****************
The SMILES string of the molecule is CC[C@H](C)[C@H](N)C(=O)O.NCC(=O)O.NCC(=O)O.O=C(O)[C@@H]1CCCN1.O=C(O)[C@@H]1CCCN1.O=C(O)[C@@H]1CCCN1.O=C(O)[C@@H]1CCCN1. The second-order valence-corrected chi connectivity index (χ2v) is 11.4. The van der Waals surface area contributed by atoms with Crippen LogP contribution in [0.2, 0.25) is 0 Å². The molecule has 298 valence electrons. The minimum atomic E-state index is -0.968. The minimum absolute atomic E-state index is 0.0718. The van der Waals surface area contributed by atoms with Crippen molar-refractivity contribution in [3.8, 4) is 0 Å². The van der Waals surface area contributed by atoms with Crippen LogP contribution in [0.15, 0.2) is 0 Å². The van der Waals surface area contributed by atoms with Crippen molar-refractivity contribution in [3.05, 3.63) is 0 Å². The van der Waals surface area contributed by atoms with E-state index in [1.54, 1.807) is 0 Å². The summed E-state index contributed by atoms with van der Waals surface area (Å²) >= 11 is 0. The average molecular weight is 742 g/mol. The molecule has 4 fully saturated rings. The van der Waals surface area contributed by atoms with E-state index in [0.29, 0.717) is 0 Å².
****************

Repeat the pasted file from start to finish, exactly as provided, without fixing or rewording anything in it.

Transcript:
The SMILES string of the molecule is CC[C@H](C)[C@H](N)C(=O)O.NCC(=O)O.NCC(=O)O.O=C(O)[C@@H]1CCCN1.O=C(O)[C@@H]1CCCN1.O=C(O)[C@@H]1CCCN1.O=C(O)[C@@H]1CCCN1. The second-order valence-corrected chi connectivity index (χ2v) is 11.4. The van der Waals surface area contributed by atoms with Crippen LogP contribution in [0.2, 0.25) is 0 Å². The molecule has 298 valence electrons. The minimum atomic E-state index is -0.968. The minimum absolute atomic E-state index is 0.0718. The van der Waals surface area contributed by atoms with Crippen molar-refractivity contribution in [3.8, 4) is 0 Å². The van der Waals surface area contributed by atoms with Crippen LogP contribution in [0.15, 0.2) is 0 Å². The van der Waals surface area contributed by atoms with Crippen molar-refractivity contribution in [3.05, 3.63) is 0 Å². The van der Waals surface area contributed by atoms with E-state index in [1.54, 1.807) is 0 Å². The summed E-state index contributed by atoms with van der Waals surface area (Å²) >= 11 is 0. The average molecular weight is 742 g/mol. The molecule has 4 fully saturated rings. The van der Waals surface area contributed by atoms with E-state index in [0.29, 0.717) is 0 Å².